USCIS Offers Two Faces When it Comes to Fee Waivers

By David North on February 5, 2010

U.S. Citizenship and Immigration Services (USCIS) offers much detailed information to Haitians and their advocates on how the temporary legalization fees of $470 can be waived in the Haitian Temporary Protected Status program.

It offers considerably less information on fee waivers to the Congress.

Fee waivers are a long-established process that USCIS uses with below-poverty level applicants. For the rules see here.

The TPS program offers 18-months of legal status in the U.S. for all Haitian nationals – legal or illegal – who were in the U.S. on January 12, 2010, the day of the earthquake.

In contrast to the detailed information made available to the Haitians, when I asked my computer to look through the 3,985 pages of the FY 2011 DHS Congressional Budget Justification for "fee waiver" it found nothing. Asked to look for "waiver" and "waive" it found many references, usually to the visa waiver program, but nothing related to fees. Odd, at best; two-faced at worst.

You might think that when a government agency, in effect, spends money by waiving fees it would mention it in its budget request, particularly when, as in the case of USCIS, it is 87 percent funded by fees. But it does not. So the Haitian illegals get one message and the Congress gets another.

Over and above an apparent transparency failing here, my concern is that USCIS is hurting itself, and the government's overall efforts to manage international migration, by taking what I regard as a passive approach to the question of fee waivers.

There is no free lunch. If someone does not pay a fee, either someone else (such as the taxpayers) must pay, or services will be reduced.

Clearly there will be instances where a fee waiver for an individual Haitian migrant will be appropriate, but my suggestion is that USCIS adopt a three-part affirmative program to reduce such waivers in the TPS program.

Step One: Accentuate the Positive. Instead of dwelling on the real poverty of most of the Haitians illegally in the country who are now – suddenly – eligible for DHS-issued work permits (EADs), why not change the tenor of the message to one of hope and opportunity? Why not point out that these are the only illegal aliens in the country with this once-in-a-lifetime opportunity.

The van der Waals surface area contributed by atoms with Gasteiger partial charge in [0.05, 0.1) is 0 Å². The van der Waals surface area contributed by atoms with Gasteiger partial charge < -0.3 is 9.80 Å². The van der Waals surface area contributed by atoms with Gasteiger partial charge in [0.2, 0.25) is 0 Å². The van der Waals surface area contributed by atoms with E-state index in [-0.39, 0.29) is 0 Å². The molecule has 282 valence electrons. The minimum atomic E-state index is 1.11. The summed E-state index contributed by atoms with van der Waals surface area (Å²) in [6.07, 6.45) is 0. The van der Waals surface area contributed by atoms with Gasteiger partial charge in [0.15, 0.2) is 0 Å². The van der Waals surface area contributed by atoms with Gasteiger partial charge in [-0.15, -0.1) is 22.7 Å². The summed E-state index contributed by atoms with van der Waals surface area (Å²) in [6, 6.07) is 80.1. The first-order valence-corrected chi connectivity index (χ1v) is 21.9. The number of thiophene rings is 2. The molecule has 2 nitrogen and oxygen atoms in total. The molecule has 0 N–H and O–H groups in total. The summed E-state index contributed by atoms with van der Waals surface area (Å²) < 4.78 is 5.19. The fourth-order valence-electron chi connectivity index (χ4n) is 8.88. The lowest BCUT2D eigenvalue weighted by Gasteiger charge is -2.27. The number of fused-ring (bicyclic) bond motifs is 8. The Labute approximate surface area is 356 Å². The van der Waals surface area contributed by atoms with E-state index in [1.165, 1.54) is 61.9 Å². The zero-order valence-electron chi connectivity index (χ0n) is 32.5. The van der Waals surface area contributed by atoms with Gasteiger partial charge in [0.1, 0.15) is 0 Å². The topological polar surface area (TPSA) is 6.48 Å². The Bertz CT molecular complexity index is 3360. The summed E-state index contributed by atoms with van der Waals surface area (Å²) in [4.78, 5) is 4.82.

Why not, in all of USCIS announcements and in its conversations with the illegal Haitian migrants and their advocates, make the point that for an investment of $470 a 15-65 year-old Haitian can participate legally in the U.S. labor market for 18 months? And that for workers over 65 (such as this writer) the fee is reduced to $130? These are huge bargains.

Why not draw the parallel to borrowing money from banks and Sallie May for a college education that will lead to better jobs in the future? Investing now to reap benefits later is the American Way, even if it means going in debt, in this case, for a couple of hundred dollars.

There should be messages on this point to the helping agencies, signs in Creole and English, PSAs over the Creole-speaking radio stations, and the like.

Step Two: Linkage with Micro-Lending Agencies. It strikes me that the many micro-lending agencies, notably those funded by the Office of Refugee Resettlement, could play a useful role in this connection.

These organizations are funded to help the working poor become less poor.

My suggestion: that USCIS approach the funders of micro-loan programs, to encourage the lending institutions to open their doors to the Haitian TPS applicants and others in similar situations.

What better investment for an unemployed person barred from work in this country – $470 to buy his or her way into the legal labor market? Or $130 for those over 65?

Step Three: Banning the use of illegally-secured government benefits to support applications for fee waivers. It struck me as more than odd that a USCIS official, at the January USCIS Stakeholders meeting, spent several minutes talking about ways that TPS applicants could use their participation in government benefit programs that documented below-poverty level incomes to support a fee waiver application.

I found it odd, and perhaps of dubious legality, because, with the exception of a single program (Women, Infants, and Children (WIC) nutrition program, which he did not name), anyone eligible for TPS would, automatically, be not eligible for any federally funded benefits program.

No one should be able to use their illegal participation in a welfare program to secure another federal benefit, like a TPS fee waiver.

Should these three steps be taken – with an emphasis on the first two – USCIS would face fewer applications for fee waivers, and thus increase its own income.

Editor's Note: If you enjoyed this blog, please visit our Haitian Immigration overview page.